Fighting the FAA on an intentional falsification charge may sound like a daunting task if you are a pilot or A&P mechanic facing certificate revocation. When the FAA catches wind that for example a certificate holder provided false information on a FAA medical application or allegedly falsified information in a logbook, the FAA will typically issue an Emergency Order of Revocation, stripping the certificate holder of his or her airman, mechanic, or medical certificate for a year and authorizing re-certification only after that year has been exhausted. What the FAA doesn’t make abundantly clear to certificate holders in these Orders, however, is that in intentional falsification cases the law allows for at least three avenues through which a pilot or mechanic can successfully develop a defense. The correspondence a certificate holder receives from the FAA typically does not paint a very bright picture for overturning an Emergency Order of Revocation, but certificate holders should know that they most likely have a defense vis-a-vie the three Hart v. McLucas elements.
Appeals from FAA Orders are heard by the National Transportation Safety Board (“NTSB”). This means that when the FAA decides to revoke a pilot or A&P’s certificate, he or she will go before a NTSB Administrative Law Judge and present his or her defense. The NTSB has long adhered to the three-prong analysis found in in Hart v. McLucas when determining cases of intentional falsification. 535 F.2d 516 (9th Cir. 1976). The so-called “Hart elements” required the FAA (NOT THE CERTIFICATE HOLDER) to prove by a preponderance of the evidence that the certificate holder: (1) made a false representation, (2) in reference to a material fact, and (3) with knowledge of the falsity of the fact. Consequently, the “Hart elements” allow a certificate holder at least three opportunities to overturn the FAA’s decision. If the certificate holder can show (depending on the facts of the case) that at least one of these elements was not supported by a preponderance of the evidence, the Emergency Order will be overturned and the certificate holder will remain a certificate holder.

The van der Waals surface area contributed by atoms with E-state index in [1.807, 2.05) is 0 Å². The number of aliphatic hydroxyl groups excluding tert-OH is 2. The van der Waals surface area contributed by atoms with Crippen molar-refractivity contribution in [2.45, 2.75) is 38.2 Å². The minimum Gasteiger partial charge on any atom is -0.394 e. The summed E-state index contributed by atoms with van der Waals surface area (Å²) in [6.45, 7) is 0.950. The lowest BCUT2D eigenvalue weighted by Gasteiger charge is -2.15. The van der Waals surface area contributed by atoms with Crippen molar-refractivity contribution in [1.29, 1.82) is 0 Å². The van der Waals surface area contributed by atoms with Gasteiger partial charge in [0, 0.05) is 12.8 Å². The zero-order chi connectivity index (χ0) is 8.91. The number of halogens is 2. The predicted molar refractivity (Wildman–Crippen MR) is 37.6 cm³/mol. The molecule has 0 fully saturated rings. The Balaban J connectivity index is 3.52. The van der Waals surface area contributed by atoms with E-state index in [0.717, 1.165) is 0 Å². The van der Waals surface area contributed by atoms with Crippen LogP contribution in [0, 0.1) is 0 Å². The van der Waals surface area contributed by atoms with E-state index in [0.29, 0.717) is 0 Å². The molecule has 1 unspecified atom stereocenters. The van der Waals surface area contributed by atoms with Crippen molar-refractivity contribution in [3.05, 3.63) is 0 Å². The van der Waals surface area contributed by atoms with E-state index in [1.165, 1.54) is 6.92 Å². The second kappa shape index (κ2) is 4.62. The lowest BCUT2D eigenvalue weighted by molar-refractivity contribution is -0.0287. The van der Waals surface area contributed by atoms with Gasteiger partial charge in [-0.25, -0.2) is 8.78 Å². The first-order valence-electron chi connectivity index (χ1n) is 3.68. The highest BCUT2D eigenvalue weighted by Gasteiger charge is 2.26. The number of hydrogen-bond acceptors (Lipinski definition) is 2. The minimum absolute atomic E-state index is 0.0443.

The foregoing is not legal advice, but rather stands to show certificate holders that there are potential defenses available for intentional falsification allegations. It is extremely important that if you are a pilot, A&P mechanic, or other FAA certificate holder, that you contact your FAA Enforcement Action Attorney at The Ison Law Firm if you are facing a FAA Enforcement Action for “intentional falsification” charges. There is an aviation attorney standing by ready to analyze your case and develop a hopefully WINNING defense.